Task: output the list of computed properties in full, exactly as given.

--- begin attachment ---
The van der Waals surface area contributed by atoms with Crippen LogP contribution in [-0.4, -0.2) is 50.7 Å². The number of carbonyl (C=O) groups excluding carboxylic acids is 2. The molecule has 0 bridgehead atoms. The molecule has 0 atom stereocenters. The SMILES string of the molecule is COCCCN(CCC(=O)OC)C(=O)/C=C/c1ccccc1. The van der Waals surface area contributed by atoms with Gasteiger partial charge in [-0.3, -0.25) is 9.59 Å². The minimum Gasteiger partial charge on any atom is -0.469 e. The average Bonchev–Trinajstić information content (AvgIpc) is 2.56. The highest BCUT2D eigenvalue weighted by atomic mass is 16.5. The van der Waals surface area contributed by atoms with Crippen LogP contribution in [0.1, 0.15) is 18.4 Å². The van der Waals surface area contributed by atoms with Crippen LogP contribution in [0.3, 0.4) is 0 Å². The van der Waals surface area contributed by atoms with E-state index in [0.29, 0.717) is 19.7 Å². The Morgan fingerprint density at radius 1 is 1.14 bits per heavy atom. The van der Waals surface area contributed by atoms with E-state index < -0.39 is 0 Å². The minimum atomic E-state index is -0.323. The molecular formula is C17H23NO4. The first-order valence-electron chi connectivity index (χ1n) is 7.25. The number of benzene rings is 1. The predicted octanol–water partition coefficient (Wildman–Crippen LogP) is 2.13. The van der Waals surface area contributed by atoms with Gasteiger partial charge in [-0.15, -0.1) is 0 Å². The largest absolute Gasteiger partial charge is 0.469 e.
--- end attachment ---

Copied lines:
The van der Waals surface area contributed by atoms with Crippen LogP contribution in [-0.4, -0.2) is 50.7 Å². The number of carbonyl (C=O) groups excluding carboxylic acids is 2. The molecule has 0 bridgehead atoms. The molecule has 0 atom stereocenters. The SMILES string of the molecule is COCCCN(CCC(=O)OC)C(=O)/C=C/c1ccccc1. The van der Waals surface area contributed by atoms with Gasteiger partial charge in [-0.3, -0.25) is 9.59 Å². The minimum Gasteiger partial charge on any atom is -0.469 e. The average Bonchev–Trinajstić information content (AvgIpc) is 2.56. The highest BCUT2D eigenvalue weighted by atomic mass is 16.5. The van der Waals surface area contributed by atoms with Crippen LogP contribution in [0.1, 0.15) is 18.4 Å². The van der Waals surface area contributed by atoms with Crippen LogP contribution in [0.3, 0.4) is 0 Å². The van der Waals surface area contributed by atoms with E-state index in [0.29, 0.717) is 19.7 Å². The Morgan fingerprint density at radius 1 is 1.14 bits per heavy atom. The van der Waals surface area contributed by atoms with E-state index < -0.39 is 0 Å². The minimum atomic E-state index is -0.323. The molecular formula is C17H23NO4. The first-order valence-electron chi connectivity index (χ1n) is 7.25. The number of benzene rings is 1. The predicted octanol–water partition coefficient (Wildman–Crippen LogP) is 2.13. The van der Waals surface area contributed by atoms with Gasteiger partial charge in [-0.15, -0.1) is 0 Å². The largest absolute Gasteiger partial charge is 0.469 e.